A friend sent me this on Facebook. I thought it was very encouraging and wanted to share it with you. I know it's long, but I trust you'll be glad if you take a few minutes to read it.
Author: Elisabeth Elliot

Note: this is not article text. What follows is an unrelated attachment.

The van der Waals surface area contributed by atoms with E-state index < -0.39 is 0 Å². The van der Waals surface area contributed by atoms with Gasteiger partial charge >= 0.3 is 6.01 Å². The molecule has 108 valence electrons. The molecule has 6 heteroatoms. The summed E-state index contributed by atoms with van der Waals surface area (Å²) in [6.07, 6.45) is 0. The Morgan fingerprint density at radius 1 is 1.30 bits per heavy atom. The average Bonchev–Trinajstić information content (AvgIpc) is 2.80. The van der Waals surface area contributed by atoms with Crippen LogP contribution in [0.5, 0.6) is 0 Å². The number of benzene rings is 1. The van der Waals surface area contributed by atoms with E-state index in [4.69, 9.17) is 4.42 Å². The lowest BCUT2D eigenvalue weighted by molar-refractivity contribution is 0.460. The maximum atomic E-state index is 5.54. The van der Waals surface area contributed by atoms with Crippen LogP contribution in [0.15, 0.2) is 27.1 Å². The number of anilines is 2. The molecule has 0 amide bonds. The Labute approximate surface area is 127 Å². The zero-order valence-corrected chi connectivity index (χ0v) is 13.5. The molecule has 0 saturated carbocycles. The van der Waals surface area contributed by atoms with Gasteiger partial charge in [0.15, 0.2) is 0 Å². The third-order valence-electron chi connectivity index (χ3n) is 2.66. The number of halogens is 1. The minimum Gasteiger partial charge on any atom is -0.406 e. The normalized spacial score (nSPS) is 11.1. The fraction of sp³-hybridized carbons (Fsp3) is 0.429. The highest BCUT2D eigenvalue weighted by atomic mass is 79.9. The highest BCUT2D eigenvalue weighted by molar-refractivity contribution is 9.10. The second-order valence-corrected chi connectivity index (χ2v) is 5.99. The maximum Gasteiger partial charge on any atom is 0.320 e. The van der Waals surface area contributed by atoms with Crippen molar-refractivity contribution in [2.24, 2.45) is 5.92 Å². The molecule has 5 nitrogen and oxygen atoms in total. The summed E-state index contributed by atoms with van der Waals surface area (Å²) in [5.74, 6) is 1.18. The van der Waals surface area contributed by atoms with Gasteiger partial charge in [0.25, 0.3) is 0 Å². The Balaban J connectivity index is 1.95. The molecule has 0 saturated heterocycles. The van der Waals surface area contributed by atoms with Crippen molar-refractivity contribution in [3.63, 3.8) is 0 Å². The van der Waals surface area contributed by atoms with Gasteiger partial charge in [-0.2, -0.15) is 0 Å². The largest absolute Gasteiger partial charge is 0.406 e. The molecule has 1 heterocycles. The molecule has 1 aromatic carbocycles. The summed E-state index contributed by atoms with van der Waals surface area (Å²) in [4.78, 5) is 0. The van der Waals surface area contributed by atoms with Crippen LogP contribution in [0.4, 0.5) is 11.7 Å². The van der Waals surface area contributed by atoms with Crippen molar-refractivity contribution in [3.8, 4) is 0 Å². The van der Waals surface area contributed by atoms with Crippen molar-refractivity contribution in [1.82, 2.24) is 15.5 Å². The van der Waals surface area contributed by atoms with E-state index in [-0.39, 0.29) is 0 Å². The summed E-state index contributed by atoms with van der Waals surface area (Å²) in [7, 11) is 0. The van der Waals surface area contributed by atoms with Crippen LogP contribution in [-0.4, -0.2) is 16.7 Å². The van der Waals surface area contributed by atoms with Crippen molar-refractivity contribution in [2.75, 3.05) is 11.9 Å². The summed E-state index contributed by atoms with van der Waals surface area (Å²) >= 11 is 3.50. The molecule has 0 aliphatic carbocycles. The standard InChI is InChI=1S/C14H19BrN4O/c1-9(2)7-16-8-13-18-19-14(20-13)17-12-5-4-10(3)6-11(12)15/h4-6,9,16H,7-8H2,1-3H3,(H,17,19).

One of the countless blessings of my life is having a daughter who actually asks for my prayers and my advice (and heeds the latter). She phoned from California one morning, describing the difficulties of home-schooling three children in grades six, four, and one, when you also have a four-year-old who is doing nursery school and a two-year-old, Colleen, who wants to do everything. And since Evangeline Mary was born, a nursing baby now claims attention as well. How to give Colleen proper attention and teach her also to occupy herself quietly for what seemed to her long periods? Valerie was deeply concerned over whether she was doing all she should for that little one. I reminded her of the women of Bible times--while probably not homeschooling her children, an ordinary village woman would have been working very hard most of the time, carrying heavy water jars, grinding grain, sweeping, planting and cooking while tending children. This was true also of the Indians with whom Val grew up. An Indian mother never interrupted her day's work to sit down with a small child and play or read a story, yet the children were more or less always with her, watching her work, imitating her, learning informally. They had a strong and secure home base, "and so have yours," I told her. "Don't worry! You are not doing Colleen an injustice. Quite the contrary. You are giving her wonderful things: a stable home, your presence in that home, a priceless education just in the things she observes." The demands on Val, as on any mother of small children, are pretty relentless, of course. She does all the housework with the help of the children (a schedule of chores is posted on the refrigerator). People usually gasp when I tell them the number of my grandchildren. "Wow," said one, "it takes a special woman to have that many children." Special? Not really. Millions have done it. But it takes grace, it takes strength, it takes humility, and God stands ready to give all that is needed. I suggested to Valerie that perhaps she could define the space which Colleen was allowed to play in during school time, and make it very clear to her that school time was quiet time for her brothers and sisters. When Valerie was Colleen's age she had to learn to play quietly alone because I was occupied for a good portion of every day in Bible translation work, or in teaching literacy and Bible classes in our house. She knew she was not to interrupt except for things I defined as "important." At that time there were seldom children of her age to play with, and she had neither siblings nor father, yet she was happy and, I think, well-adjusted. (For a certain period we had the added difficulty of living with a missionary family of six children under nine whose mother felt obliged to be more or less available for her children every minute--they were thought too young to learn not to interrupt. It was not an ordered home, and the mother herself was exhausted most of the time.) Does this training seem hard on the child, impossible for the mother? I don't think it is. The earlier the parents begin to make the laws of order and beauty and quietness comprehensible to their children, the sooner they will acquire good, strong notions of what is so basic to real godliness: self-denial. A Christian home should be a place of peace, and there can be no peace where there is no self-denial. Christian parents are seeking to fit their children for their inheritance in Christ. A sense of the presence of God in the home is instilled by the simple way He is spoken of, by prayer not only at meals but in family devotions and perhaps as each child is tucked into bed. The Bible has a prominent place, and it is a greatly blessed child who grows up, as I did, in a hymn-singing family. Sam and Judy Palpant of Spokane have such a home. "Each of our children has his or her own lullaby which I sing before prayer time and the final tucking into bed," Judy wrote. "That lullaby is a special part of our bedtime ritual. Whenever other children spend the night we sing 'Jesus Loves Me' as their lullaby. What a joy it was on the most recent overnighter to have the three Edminster children announce, `We have our own lullabies now!' Matt, who is twelve and who can be so swayed by the world, said, `Mine is "Jesus Keep Me Near the Cross."'" The task of parents is to show by love and by the way they live that they belong to another Kingdom and another Master, and thus to turn their children's thoughts toward that Kingdom and that Master. The "raw material" with which they begin is thoroughly selfish. They must gently lay the yoke of respect and consideration for others on those little children, for it is their earnest desire to make of them good and faithful servants and, as Janet Erskine Stuart expressed it, "to give saints to God." Surely it was not coincidence that my friend Ann Kiemel Anderson called just as I was finishing the above piece. She had just received little William Brandt, her fourth adopted son. The others were four and three years old and ten months. She was thrilled, and not nearly as exhausted as she expected to be, thankful for the gift of the child and for the gift of the needed grace and strength for one day (and one night) at a time. "But oh, Elisabeth!" she said in her huskily soft voice, "when I had only one, I thought I knew all the answers. There is nothing so humbling as having two or three or four children." I needed that reminder. Jim and I had hoped for at least four children. God gave us one, and that one gave me hardly any reason for serious worry, let alone despair. She was malleable. What "worked" for her may not work for another child, but I offer my suggestions anyway--gleaned not only from experience as the child of my parents and the parent of my child, but from observation of others. My second husband Add Leitch, whose first wife had died, had three daughters. "If I'd only had two, I could've written a book on child training," he once told me. One of them proved to him that he couldn't.